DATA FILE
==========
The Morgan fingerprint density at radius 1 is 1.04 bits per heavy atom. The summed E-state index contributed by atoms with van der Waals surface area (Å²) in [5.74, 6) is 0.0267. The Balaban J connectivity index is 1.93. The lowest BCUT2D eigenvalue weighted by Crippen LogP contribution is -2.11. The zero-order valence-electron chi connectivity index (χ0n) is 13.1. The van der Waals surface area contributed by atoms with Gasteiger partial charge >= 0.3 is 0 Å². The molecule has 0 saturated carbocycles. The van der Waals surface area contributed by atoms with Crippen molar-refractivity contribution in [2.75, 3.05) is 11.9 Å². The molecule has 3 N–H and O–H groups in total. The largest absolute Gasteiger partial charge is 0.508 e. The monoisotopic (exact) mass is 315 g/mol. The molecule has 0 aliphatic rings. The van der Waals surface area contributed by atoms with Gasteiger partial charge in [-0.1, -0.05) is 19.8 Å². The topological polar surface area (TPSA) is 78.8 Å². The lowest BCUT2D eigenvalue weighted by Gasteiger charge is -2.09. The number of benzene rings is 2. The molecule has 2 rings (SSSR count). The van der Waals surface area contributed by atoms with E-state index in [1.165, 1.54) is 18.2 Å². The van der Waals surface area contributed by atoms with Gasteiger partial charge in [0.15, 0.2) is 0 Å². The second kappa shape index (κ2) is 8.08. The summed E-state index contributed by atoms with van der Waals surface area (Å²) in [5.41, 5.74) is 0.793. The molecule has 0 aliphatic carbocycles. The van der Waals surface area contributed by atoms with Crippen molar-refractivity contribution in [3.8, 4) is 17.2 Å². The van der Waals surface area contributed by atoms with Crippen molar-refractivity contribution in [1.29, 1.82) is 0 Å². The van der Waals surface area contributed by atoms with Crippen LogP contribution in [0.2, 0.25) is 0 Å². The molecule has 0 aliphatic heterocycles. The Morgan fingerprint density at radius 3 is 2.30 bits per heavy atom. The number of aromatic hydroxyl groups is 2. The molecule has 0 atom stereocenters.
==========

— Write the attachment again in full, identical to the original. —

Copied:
The Morgan fingerprint density at radius 1 is 1.04 bits per heavy atom. The summed E-state index contributed by atoms with van der Waals surface area (Å²) in [5.74, 6) is 0.0267. The Balaban J connectivity index is 1.93. The lowest BCUT2D eigenvalue weighted by Crippen LogP contribution is -2.11. The zero-order valence-electron chi connectivity index (χ0n) is 13.1. The van der Waals surface area contributed by atoms with Gasteiger partial charge >= 0.3 is 0 Å². The molecule has 0 saturated carbocycles. The van der Waals surface area contributed by atoms with Crippen molar-refractivity contribution in [2.75, 3.05) is 11.9 Å². The molecule has 3 N–H and O–H groups in total. The largest absolute Gasteiger partial charge is 0.508 e. The monoisotopic (exact) mass is 315 g/mol. The molecule has 0 aliphatic rings. The van der Waals surface area contributed by atoms with Gasteiger partial charge in [-0.1, -0.05) is 19.8 Å². The topological polar surface area (TPSA) is 78.8 Å². The lowest BCUT2D eigenvalue weighted by Gasteiger charge is -2.09. The number of benzene rings is 2. The molecule has 2 rings (SSSR count). The van der Waals surface area contributed by atoms with E-state index in [1.165, 1.54) is 18.2 Å². The van der Waals surface area contributed by atoms with Gasteiger partial charge in [0.15, 0.2) is 0 Å². The second kappa shape index (κ2) is 8.08. The summed E-state index contributed by atoms with van der Waals surface area (Å²) in [5.41, 5.74) is 0.793. The molecule has 0 aliphatic carbocycles. The van der Waals surface area contributed by atoms with Crippen molar-refractivity contribution in [3.8, 4) is 17.2 Å². The van der Waals surface area contributed by atoms with Crippen molar-refractivity contribution in [1.29, 1.82) is 0 Å². The van der Waals surface area contributed by atoms with Crippen LogP contribution in [0.2, 0.25) is 0 Å². The molecule has 0 aliphatic heterocycles. The Morgan fingerprint density at radius 3 is 2.30 bits per heavy atom. The number of aromatic hydroxyl groups is 2. The molecule has 0 atom stereocenters.